Indigenous and Green Groups Fighting Pipeline Urge 2020 Democrats to Take 'NoKXL Pledge'
By Jessica Corbett
Indigenous, environmental and landowner groups fighting to block the Keystone XL pipeline sent a letter Tuesday to the two dozen 2020 Democratic presidential primary candidates, urging them to take the "NoKXL pledge" and vow — if elected — to revoke the Trump administration's permit for the tar sands oil project.
Tell the Democratic candidates: Take the "NoKXL Pledge" to stop the #KeystoneXL pipeline: https://t.co/3hu3lQgrye #NoKXLpledge #NoKXL #NoDAPL #StopLine3 #HonorTheTreaties #WaterIsLife #ActOnClimate via @BoldNebraska @janekleeb pic.twitter.com/GPJ8nZsNKZ— Bold Nebraska (@BoldNebraska) August 13, 2019
"There is no middle ground when it comes to protecting the land, water, and climate," Bold Nebraska founder Jane Kleeb said in a statement. "You either stand with family farmers, ranchers, Tribal Nations, and environmentalists — or you stand with fossil fuel corporations who are abusing eminent domain, and trampling on the treaty rights of Tribal Nations."
"Tribal Nations and communities are battling for the survival of our ecosystems and ways of life, and we need a president who will stand with us against Big Oil and the fossil fuel regime," said Dallas Goldtooth, a Keep It in the Ground campaigner for the Indigenous Environmental Network. "Signing the NOKXL pledge is a solid step in the right direction."
The three-point NoKXL pledge, featured on Bold Nebraska's website, states:
- If elected, I pledge to take executive action on Day One to stop any construction on the Keystone XL pipeline — no matter what — and revoke the existing presidential permits issued unilaterally by President Trump for the Keystone XL and Dakota Access pipelines, sending both projects back to relevant federal agencies to undergo legitimate environmental review and Tribal consultations.
- I pledge to direct all federal agencies (State Dept., FERC, Army Corps) to submit these two projects, as well as all new pipeline and energy infrastructure projects to a true climate test, and reject permits for any project that would exacerbate our climate crisis.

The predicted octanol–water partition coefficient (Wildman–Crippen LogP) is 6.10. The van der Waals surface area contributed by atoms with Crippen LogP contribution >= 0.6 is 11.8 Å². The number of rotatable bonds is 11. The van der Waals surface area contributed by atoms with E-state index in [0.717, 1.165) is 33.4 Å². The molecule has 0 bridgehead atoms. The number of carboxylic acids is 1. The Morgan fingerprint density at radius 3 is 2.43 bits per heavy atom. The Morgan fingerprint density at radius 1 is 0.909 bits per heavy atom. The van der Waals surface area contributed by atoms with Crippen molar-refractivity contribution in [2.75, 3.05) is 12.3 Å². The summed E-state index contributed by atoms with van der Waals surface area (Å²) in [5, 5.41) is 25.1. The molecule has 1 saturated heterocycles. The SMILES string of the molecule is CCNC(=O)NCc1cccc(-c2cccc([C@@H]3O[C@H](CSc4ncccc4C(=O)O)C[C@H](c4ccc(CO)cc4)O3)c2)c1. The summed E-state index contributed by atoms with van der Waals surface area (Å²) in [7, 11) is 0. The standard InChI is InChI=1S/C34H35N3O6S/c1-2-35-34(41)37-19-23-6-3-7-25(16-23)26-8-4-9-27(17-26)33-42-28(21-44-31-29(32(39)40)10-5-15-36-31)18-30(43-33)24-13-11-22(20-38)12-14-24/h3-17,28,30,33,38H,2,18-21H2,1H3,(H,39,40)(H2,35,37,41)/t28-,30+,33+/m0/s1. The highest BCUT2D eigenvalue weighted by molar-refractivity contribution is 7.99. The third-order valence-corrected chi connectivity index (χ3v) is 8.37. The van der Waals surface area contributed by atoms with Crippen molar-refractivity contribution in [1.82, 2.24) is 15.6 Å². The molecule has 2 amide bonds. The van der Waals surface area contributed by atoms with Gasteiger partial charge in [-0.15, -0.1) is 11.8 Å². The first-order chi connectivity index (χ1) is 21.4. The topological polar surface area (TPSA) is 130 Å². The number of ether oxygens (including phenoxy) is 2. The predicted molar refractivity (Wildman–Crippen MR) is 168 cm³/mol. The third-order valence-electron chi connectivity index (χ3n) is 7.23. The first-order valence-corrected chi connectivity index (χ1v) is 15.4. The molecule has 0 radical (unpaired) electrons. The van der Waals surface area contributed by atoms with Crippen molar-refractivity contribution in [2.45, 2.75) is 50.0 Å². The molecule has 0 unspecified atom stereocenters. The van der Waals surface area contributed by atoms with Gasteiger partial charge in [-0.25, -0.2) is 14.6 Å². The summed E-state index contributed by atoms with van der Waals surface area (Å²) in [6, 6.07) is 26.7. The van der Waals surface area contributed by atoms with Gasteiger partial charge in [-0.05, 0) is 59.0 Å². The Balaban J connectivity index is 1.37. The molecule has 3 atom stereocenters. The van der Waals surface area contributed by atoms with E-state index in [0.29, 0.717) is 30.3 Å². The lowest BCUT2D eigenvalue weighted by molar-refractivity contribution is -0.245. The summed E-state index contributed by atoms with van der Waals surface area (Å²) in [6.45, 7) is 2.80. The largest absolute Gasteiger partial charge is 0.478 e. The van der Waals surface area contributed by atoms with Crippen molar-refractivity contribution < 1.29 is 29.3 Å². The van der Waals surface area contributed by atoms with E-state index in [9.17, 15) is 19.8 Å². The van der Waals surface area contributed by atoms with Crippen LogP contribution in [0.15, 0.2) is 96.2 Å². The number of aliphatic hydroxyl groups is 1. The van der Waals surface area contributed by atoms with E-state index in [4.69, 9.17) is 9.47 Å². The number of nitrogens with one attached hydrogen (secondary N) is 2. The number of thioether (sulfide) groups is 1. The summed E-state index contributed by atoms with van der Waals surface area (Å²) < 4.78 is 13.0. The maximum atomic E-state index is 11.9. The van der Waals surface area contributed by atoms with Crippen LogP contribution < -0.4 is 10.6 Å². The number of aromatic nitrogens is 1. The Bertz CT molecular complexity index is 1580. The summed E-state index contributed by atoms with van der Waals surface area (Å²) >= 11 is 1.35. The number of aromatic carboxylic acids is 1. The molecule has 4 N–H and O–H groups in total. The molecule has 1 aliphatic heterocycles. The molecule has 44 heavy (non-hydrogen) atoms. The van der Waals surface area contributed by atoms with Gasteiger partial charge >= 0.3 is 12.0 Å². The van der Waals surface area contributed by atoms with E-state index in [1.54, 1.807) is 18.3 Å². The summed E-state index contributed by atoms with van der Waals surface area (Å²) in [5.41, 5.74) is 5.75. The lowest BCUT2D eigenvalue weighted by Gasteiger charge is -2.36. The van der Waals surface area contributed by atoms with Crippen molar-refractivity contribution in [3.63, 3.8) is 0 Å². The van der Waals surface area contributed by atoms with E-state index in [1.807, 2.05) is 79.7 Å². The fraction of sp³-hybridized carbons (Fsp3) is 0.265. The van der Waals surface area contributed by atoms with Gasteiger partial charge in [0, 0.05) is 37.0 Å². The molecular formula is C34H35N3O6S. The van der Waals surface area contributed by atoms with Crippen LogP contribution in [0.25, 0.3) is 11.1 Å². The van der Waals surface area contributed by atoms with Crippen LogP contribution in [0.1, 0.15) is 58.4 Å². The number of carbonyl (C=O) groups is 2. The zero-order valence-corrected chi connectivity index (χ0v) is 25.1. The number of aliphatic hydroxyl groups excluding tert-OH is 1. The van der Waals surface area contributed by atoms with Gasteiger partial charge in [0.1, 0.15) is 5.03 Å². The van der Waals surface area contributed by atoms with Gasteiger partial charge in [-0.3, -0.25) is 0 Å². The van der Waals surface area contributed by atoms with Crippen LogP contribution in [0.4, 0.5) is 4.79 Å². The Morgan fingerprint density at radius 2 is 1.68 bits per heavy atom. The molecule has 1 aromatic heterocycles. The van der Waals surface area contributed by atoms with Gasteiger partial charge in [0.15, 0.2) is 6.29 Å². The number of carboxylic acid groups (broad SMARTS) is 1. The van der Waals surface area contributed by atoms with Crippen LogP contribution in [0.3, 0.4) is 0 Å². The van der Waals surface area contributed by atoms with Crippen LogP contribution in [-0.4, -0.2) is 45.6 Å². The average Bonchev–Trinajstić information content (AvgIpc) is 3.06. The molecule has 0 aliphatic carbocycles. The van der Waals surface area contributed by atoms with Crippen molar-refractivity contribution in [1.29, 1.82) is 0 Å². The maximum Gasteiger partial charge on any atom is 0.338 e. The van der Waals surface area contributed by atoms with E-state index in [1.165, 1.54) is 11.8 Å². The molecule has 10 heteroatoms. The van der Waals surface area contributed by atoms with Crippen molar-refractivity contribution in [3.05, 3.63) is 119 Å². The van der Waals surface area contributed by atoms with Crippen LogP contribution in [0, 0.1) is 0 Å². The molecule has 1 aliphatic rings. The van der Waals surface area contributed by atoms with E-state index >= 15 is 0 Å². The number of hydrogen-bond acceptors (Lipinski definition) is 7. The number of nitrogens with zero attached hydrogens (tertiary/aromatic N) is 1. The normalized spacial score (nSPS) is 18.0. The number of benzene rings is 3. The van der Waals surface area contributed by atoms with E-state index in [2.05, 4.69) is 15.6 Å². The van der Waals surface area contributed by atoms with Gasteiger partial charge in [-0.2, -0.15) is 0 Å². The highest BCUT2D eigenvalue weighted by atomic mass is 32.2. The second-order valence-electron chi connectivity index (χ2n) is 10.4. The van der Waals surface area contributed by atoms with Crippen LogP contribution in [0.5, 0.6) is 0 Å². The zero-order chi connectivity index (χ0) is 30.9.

- I pledge to protect the property rights of farmers and ranchers from eminent domain abuse, and to honor the treaties the U.S. government has signed with sovereign Tribal Nations.
Natalie Mebane, associate director of U.S. Policy at 350 Action, called the pledge "a critical step in moving towards stopping all new fossil fuel projects and protecting communities already experiencing the devastation of fossil fuel disasters."
"To build systems that work for all of us, we must keep fossil fuels in the ground, prioritize Indigenous rights, workers, and frontline communities, and hold fossil fuel billionaires accountable for their destruction," Mebane added. "Together we've stopped the Keystone XL pipeline for over a decade. It's time all presidential candidates join us and commit to stopping KXL once and for all."
If constructed, the long-delayed pipeline would carry up to 830,000 barrels of crude oil daily more than 1,000 miles from the Alberta tar sands, across Montana and South Dakota, to Nebraska. In a move that critics decried as a "ridiculous attempt" to skirt the law to benefit a fossil fuel company, President Donald Trump issued an "unprecedented and unilateral" executive memorandum in March, granting TransCanada — now known as TC Energy — a permit for the project.